In the aftermath of a loved one’s death, grieving family members are faced with the task of settling the estate of the deceased. Depending on the amount and complexity of assets, the number of beneficiaries, and other factors, this can be a daunting task. The experienced probate and trust administration attorneys of Kuhn Rogers have decades of guiding Michigan residents through this process with both compassion and efficiency.
The way assets are titled determine how they must be dealt with after death. Assets held in the sole name of the deceased must go through the probate process. Assets in a trust must go through trust administration, which simply means that the trustee manages or distributes them in accordance with the trust document.
Both personal representatives of a probate estate and trustees of a trust are considered fiduciaries, which means that they are obligated to carry out their duties in the best interest of the beneficiaries. Failure to do so, even inadvertently, could result in personal liability for the fiduciary. For this reason, and to ensure proper and prompt administration, fiduciaries should have the guidance of experienced trust administration and probate attorneys.
Probate is the court-supervised process of administering the estate of a deceased person (decedent). An interested person, such as a family member or executor named in a will, opens a probate estate in the Michigan county in which the decedent last resided and a personal representative is appointed. If an heir or beneficiary does not promptly open an estate, a creditor may do so. The probate court will then appoint a personal representative to administer the estate. If there was a valid will, the personal representative will probably be the executor named in the will. The personal representative’s duties include:
The cost and duration of the probate process depend in part on the complexity of the estate, but also on the experience and efficiency of the personal representative. The knowledgeable attorneys of Kuhn Rogers can assist personal representatives in carrying out their duties in a timely and effective manner, avoiding costly mistakes and unnecessary delays.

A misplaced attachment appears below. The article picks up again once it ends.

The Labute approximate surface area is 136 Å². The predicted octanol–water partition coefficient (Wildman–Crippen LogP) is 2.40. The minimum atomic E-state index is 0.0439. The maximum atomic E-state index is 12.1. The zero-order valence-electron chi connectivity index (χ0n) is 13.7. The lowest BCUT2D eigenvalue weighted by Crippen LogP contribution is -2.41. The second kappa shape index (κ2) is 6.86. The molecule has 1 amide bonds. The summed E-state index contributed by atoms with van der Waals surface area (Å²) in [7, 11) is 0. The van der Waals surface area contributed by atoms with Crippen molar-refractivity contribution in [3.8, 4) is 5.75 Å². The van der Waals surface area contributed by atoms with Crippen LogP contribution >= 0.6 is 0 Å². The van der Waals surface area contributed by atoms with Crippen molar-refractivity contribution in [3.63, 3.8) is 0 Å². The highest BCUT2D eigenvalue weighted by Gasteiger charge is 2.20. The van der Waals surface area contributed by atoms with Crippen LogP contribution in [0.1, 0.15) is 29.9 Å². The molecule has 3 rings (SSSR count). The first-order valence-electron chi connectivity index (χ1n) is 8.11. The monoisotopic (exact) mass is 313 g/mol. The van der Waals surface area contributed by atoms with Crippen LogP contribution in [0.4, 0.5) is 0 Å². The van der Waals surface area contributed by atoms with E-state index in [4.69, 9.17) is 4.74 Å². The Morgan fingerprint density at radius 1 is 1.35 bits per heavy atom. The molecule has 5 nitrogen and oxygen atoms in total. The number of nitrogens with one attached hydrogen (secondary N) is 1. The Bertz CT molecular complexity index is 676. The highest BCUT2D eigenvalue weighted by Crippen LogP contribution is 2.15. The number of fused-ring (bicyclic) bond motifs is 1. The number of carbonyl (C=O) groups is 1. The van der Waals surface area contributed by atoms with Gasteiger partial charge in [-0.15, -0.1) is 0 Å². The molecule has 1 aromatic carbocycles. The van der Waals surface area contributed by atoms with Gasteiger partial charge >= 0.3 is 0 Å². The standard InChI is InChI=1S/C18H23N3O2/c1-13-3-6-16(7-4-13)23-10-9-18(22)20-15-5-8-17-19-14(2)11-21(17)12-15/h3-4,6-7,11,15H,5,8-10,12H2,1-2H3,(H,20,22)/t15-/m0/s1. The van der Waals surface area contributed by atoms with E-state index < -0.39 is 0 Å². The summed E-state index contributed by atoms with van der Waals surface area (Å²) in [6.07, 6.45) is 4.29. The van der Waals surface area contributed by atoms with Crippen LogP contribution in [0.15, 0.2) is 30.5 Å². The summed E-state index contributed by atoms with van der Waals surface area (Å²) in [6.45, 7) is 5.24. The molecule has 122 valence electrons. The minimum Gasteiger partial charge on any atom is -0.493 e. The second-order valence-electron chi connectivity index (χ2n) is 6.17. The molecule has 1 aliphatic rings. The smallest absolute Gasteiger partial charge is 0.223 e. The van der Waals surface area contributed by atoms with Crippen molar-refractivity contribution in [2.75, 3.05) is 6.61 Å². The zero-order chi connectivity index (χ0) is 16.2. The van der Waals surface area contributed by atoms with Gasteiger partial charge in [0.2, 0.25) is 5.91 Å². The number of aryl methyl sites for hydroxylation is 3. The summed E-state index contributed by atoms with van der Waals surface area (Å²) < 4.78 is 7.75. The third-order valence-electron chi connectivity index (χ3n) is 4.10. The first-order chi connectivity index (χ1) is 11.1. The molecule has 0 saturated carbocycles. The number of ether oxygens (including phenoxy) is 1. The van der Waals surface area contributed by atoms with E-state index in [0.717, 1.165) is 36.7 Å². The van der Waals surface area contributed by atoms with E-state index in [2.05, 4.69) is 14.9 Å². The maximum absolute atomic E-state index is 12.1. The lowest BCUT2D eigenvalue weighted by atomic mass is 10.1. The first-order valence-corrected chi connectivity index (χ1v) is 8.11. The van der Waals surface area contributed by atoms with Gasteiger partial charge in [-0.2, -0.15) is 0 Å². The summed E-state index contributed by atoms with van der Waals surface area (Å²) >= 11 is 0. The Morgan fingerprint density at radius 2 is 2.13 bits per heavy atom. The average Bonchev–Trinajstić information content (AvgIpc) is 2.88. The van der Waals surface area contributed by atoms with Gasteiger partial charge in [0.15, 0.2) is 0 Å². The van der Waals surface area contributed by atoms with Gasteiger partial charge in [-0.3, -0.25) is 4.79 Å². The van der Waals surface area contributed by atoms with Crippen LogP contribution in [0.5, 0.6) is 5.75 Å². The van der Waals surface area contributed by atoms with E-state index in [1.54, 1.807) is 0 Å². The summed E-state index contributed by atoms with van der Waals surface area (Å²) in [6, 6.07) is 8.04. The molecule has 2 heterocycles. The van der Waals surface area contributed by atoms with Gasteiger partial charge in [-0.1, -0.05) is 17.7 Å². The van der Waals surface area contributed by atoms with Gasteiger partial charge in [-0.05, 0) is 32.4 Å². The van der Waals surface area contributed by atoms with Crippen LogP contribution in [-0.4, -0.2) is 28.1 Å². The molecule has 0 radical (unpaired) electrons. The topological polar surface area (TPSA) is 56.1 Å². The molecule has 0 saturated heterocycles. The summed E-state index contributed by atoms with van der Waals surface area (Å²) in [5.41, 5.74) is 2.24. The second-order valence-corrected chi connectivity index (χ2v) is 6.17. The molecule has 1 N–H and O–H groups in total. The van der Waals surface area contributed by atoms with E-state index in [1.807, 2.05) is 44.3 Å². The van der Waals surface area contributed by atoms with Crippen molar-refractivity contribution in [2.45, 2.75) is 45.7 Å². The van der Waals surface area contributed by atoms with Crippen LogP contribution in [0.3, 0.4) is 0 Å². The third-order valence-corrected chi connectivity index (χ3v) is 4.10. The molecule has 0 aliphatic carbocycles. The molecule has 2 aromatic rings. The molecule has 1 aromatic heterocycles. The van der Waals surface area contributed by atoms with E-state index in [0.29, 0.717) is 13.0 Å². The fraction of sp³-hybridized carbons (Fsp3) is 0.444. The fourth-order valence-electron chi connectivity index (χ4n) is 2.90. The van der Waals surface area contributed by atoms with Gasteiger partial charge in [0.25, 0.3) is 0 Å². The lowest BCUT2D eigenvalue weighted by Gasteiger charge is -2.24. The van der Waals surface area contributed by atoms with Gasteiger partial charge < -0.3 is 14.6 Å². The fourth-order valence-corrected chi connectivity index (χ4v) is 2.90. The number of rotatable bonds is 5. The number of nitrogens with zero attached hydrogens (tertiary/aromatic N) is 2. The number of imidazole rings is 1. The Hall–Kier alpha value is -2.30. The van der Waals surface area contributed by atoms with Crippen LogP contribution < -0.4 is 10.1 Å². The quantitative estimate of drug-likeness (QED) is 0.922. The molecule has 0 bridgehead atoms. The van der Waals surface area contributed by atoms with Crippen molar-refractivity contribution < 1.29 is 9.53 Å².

Trusts are an essential component of many estate plans. In addition to allowing assets to bypass probate, trusts can be used to protect assets from creditors, minimize taxes, provide for individuals with special needs, support a favored charity, and safeguard assets for beneficiaries who may lack the maturity or ability to manage their own wealth.
The trust document that creates a trust also sets forth the terms for its administration after the creator of the trust dies or becomes incapacitated. The successor trustee must manage and distribute assets and income according to those terms.
Unlike probate, trust administration is not supervised by the court, but it is in many ways similar to administration of a probate estate. The trustee is bound not only by the terms of the trust document, but by the Michigan Trust Code, and must prioritize the best interests of the trust’s beneficiaries.
Depending on the nature of the trust and the assets it contains, administration may be brief and straightforward, or extended and complex. The experienced trust administration attorneys of Kuhn Rogers regularly advise trustees of a wide variety of trusts, as well as trust beneficiaries who have concerns about how the trust is being administered.
If you need experienced guidance in administering a Michigan estate or trust, or to protect your rights as a beneficiary, please contact Kuhn Rogers to schedule a consultation.